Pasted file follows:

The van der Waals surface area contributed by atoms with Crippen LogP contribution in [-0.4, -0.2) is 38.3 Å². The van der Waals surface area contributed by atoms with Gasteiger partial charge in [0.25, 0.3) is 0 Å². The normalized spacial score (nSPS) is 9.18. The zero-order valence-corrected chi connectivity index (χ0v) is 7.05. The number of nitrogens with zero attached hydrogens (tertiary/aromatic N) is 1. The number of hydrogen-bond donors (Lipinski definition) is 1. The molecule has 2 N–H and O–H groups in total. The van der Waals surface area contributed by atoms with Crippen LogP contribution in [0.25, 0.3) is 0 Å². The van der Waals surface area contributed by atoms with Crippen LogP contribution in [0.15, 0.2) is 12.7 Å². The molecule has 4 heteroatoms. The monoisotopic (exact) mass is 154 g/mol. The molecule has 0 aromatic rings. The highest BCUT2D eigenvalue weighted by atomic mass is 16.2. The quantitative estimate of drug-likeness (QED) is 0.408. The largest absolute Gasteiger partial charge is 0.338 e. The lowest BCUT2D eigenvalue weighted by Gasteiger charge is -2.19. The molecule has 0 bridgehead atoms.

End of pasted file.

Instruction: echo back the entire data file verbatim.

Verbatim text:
The van der Waals surface area contributed by atoms with Crippen LogP contribution in [-0.4, -0.2) is 38.3 Å². The van der Waals surface area contributed by atoms with Gasteiger partial charge in [0.25, 0.3) is 0 Å². The normalized spacial score (nSPS) is 9.18. The zero-order valence-corrected chi connectivity index (χ0v) is 7.05. The number of nitrogens with zero attached hydrogens (tertiary/aromatic N) is 1. The number of hydrogen-bond donors (Lipinski definition) is 1. The molecule has 2 N–H and O–H groups in total. The van der Waals surface area contributed by atoms with Crippen LogP contribution in [0.25, 0.3) is 0 Å². The van der Waals surface area contributed by atoms with Crippen LogP contribution in [0.15, 0.2) is 12.7 Å². The molecule has 4 heteroatoms. The monoisotopic (exact) mass is 154 g/mol. The molecule has 0 aromatic rings. The highest BCUT2D eigenvalue weighted by atomic mass is 16.2. The quantitative estimate of drug-likeness (QED) is 0.408. The largest absolute Gasteiger partial charge is 0.338 e. The lowest BCUT2D eigenvalue weighted by Gasteiger charge is -2.19. The molecule has 0 bridgehead atoms.